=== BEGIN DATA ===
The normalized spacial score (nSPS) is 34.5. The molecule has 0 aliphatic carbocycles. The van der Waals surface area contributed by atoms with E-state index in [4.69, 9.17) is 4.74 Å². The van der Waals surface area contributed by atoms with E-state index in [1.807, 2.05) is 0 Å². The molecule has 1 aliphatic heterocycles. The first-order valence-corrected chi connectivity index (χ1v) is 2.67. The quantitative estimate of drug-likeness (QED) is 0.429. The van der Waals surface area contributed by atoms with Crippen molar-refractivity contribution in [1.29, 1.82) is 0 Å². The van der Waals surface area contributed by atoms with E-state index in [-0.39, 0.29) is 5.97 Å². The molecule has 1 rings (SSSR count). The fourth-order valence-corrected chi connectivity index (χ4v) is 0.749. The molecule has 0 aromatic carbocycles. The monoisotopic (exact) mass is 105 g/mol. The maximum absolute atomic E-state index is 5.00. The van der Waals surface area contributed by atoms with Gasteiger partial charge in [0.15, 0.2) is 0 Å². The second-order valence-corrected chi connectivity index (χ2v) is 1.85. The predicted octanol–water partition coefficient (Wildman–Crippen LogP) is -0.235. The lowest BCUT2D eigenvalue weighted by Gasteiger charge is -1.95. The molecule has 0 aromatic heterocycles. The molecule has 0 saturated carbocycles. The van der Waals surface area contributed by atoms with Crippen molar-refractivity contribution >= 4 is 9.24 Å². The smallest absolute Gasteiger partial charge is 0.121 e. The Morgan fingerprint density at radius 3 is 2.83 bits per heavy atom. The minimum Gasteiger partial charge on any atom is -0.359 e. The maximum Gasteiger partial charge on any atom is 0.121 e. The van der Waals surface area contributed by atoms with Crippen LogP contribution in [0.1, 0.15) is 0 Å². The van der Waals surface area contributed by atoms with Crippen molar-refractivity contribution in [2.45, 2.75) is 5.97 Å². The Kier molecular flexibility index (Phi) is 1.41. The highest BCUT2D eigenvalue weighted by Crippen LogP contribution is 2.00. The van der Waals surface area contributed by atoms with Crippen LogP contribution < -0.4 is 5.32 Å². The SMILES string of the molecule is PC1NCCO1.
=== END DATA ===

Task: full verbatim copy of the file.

The normalized spacial score (nSPS) is 34.5. The molecule has 0 aliphatic carbocycles. The van der Waals surface area contributed by atoms with E-state index in [4.69, 9.17) is 4.74 Å². The van der Waals surface area contributed by atoms with E-state index in [1.807, 2.05) is 0 Å². The molecule has 1 aliphatic heterocycles. The first-order valence-corrected chi connectivity index (χ1v) is 2.67. The quantitative estimate of drug-likeness (QED) is 0.429. The van der Waals surface area contributed by atoms with Crippen molar-refractivity contribution in [1.29, 1.82) is 0 Å². The van der Waals surface area contributed by atoms with E-state index in [-0.39, 0.29) is 5.97 Å². The molecule has 1 rings (SSSR count). The fourth-order valence-corrected chi connectivity index (χ4v) is 0.749. The molecule has 0 aromatic carbocycles. The monoisotopic (exact) mass is 105 g/mol. The maximum absolute atomic E-state index is 5.00. The van der Waals surface area contributed by atoms with Gasteiger partial charge in [0.15, 0.2) is 0 Å². The second-order valence-corrected chi connectivity index (χ2v) is 1.85. The predicted octanol–water partition coefficient (Wildman–Crippen LogP) is -0.235. The lowest BCUT2D eigenvalue weighted by Gasteiger charge is -1.95. The molecule has 0 aromatic heterocycles. The molecule has 0 saturated carbocycles. The van der Waals surface area contributed by atoms with Crippen molar-refractivity contribution >= 4 is 9.24 Å². The smallest absolute Gasteiger partial charge is 0.121 e. The Morgan fingerprint density at radius 3 is 2.83 bits per heavy atom. The minimum Gasteiger partial charge on any atom is -0.359 e. The maximum Gasteiger partial charge on any atom is 0.121 e. The van der Waals surface area contributed by atoms with Crippen LogP contribution in [0.1, 0.15) is 0 Å². The van der Waals surface area contributed by atoms with Crippen molar-refractivity contribution in [2.45, 2.75) is 5.97 Å². The Kier molecular flexibility index (Phi) is 1.41. The highest BCUT2D eigenvalue weighted by Crippen LogP contribution is 2.00. The van der Waals surface area contributed by atoms with Crippen LogP contribution < -0.4 is 5.32 Å². The SMILES string of the molecule is PC1NCCO1.